The Memorex TravelDrive Portable is an 80GB USB 1.1 and USB 2.0 external hard drive.
The first thing we did with the Memorex TravelDrive Portable was to swap its dull grey faceplates for the alternative white ones supplied in the pack. This made the run-of-the-mill 2.5in external hard drive slightly more pleasing to the eye, but the overall build quality of this drive is nothing to write home about.
Memorex is keen to make clear that it’s not just a blank media supplier; it’s also a vendor of drives in its own right. Based on this evidence, however, Iomega, LaCie et al need lose little sleep worrying about losing market share.
The Memorex TravelDrive Portable comes with two USB connectors. Using a single port, you can connect at USB 1.1 while the extra juice of the secondary connection helps ramp things up to the full USB 2.0.
Memorex has helpfully supplied ample length cables lest your USB ports are distant from each other. In the case of the Samsung laptop we used for our drive to Vista laptop tests, this was just as well.
The Memorex TravelDrive Portable seemed unable to draw full power from a single cable so we needed to have both attached at all times. The two speed settings are clearly indicated on the drive by the green and red LED lights it displays.
When in full power mode the Memorex TravelDrive Portable works well enough. It turned in a creditable performance across all our tests. In fact, it was the fastest of the six drives we tested at backing up the 12.3GB archive stored on our laptop. It was mid-field for the rest of the time trials. HDTach gave it a decent report too for its sustained transfer speeds.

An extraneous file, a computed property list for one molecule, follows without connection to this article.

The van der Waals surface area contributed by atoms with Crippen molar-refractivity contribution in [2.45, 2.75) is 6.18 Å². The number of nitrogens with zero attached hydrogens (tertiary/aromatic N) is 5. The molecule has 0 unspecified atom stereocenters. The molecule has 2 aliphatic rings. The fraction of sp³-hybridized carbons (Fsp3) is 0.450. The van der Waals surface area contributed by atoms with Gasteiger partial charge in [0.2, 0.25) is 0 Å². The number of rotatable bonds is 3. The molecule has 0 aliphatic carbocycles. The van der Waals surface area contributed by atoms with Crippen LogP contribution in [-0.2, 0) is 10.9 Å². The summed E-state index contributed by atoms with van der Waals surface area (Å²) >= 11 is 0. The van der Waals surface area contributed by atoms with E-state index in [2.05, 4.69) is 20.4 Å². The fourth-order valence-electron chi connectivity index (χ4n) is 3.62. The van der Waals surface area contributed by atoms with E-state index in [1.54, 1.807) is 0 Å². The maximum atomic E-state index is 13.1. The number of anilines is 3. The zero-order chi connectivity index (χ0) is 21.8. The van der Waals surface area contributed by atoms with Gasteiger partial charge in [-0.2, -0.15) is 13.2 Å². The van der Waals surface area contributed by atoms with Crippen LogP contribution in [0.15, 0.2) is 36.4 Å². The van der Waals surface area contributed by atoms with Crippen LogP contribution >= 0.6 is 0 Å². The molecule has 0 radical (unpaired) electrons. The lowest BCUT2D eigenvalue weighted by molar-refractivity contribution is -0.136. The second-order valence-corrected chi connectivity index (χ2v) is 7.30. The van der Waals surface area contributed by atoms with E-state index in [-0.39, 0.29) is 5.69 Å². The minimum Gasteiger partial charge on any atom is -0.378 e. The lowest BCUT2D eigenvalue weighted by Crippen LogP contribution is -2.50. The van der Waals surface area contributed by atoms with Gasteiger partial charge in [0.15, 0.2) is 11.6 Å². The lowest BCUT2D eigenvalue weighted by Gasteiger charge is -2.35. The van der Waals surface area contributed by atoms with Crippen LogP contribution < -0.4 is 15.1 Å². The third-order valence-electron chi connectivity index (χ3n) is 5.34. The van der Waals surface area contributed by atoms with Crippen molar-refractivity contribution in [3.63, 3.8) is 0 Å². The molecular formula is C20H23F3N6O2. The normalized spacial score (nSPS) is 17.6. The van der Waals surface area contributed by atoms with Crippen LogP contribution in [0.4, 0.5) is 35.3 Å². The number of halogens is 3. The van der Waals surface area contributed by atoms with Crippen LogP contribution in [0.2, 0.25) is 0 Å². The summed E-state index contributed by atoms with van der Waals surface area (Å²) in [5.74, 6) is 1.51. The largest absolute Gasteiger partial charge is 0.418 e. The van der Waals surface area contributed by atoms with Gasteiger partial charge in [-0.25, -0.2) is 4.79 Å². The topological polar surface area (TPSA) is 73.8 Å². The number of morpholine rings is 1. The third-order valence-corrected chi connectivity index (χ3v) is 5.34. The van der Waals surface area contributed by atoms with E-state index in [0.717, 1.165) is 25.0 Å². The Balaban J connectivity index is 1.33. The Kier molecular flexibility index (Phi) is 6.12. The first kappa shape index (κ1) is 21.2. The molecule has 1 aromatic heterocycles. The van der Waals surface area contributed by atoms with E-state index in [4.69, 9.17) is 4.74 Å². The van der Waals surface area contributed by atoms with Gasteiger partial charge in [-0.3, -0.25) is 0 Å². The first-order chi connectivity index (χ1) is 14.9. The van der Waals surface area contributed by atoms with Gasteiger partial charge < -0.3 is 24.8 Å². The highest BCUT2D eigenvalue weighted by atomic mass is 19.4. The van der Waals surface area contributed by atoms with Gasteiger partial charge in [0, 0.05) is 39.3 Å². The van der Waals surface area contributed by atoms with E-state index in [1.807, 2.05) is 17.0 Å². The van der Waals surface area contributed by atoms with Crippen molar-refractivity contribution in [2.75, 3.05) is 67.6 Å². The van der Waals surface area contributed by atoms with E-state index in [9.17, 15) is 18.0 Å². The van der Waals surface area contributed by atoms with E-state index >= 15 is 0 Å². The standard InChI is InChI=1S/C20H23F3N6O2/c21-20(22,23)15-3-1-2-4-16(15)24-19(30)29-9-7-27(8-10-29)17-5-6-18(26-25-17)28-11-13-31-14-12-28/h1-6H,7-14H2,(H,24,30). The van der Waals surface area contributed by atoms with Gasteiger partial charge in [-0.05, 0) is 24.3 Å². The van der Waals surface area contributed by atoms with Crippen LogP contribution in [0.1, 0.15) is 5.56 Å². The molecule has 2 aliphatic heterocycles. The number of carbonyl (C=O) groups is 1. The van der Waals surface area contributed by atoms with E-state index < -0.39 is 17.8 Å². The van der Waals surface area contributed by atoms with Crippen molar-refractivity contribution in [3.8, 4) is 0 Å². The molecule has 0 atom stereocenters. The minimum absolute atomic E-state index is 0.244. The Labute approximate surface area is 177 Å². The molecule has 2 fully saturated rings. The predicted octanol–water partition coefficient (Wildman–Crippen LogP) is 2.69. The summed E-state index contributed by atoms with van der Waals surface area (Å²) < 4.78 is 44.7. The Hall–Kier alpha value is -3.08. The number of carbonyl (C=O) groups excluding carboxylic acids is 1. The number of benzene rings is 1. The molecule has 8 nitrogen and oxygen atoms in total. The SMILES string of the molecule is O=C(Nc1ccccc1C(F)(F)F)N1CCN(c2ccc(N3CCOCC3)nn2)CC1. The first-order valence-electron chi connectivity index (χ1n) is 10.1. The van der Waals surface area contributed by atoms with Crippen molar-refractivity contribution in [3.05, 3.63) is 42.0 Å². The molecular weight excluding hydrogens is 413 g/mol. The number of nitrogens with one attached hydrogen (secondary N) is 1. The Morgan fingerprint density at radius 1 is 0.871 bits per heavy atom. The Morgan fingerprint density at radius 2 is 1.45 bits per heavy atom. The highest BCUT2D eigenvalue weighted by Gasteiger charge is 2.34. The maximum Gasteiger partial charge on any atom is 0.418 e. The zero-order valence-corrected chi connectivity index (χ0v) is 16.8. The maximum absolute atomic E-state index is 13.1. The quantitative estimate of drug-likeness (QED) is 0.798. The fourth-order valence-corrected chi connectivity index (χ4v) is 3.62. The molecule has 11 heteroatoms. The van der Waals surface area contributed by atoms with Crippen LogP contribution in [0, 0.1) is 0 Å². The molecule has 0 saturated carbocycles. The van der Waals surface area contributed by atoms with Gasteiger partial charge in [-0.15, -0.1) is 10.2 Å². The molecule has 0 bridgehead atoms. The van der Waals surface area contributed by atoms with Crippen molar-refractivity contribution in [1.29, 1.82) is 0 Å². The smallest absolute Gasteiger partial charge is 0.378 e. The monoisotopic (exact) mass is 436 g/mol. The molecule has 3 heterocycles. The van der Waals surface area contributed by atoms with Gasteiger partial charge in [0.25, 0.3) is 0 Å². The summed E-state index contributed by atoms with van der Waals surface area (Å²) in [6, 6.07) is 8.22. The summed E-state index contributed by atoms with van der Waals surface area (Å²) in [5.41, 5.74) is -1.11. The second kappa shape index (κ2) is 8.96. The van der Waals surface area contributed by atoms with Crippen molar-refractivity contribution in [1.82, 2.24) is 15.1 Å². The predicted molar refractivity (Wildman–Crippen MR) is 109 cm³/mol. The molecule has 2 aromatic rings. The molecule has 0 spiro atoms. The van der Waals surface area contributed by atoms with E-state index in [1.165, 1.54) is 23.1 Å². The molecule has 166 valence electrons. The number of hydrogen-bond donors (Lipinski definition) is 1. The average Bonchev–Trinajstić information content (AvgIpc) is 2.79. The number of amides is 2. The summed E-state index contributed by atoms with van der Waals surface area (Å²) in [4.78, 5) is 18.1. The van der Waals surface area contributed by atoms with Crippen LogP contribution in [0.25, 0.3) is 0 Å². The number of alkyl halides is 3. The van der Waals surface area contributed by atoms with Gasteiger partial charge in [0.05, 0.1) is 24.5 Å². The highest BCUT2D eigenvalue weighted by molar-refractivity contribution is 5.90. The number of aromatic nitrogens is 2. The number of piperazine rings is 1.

Overall however, we were underwhelmed by the Memorex TravelDrive Portable. It didn’t offer much in the way of software, so you’re left with the task of transferring files to and from laptops and desktop PCs yourself.
Although there’s a one-touch button to invoke a file transfer, this is only useful if you want to create a fresh archive.
There’s a scheduler to automate full and incremental backups option – but the Memorex TravelDrive Portable lacks the ability to keep older versions of files. This sophisticated sort of feature marks out the better drives such as the WD and restoring older versions is now an option both Mac and Windows users are offered by their operating systems and therefore becoming accustomed to expect.
You can of course create multiple archives on your Memorex TravelDrive Portable or save additional versions of specific files individually, but this is a clumsy approach and seems unnecessary given the finesse of Vista’s Shadow Copies or Leopard’s Time Machine.
Overall, we were underwhelmed by the Memorex TravelDrive Portable, a solid but less than stellar external hard drive.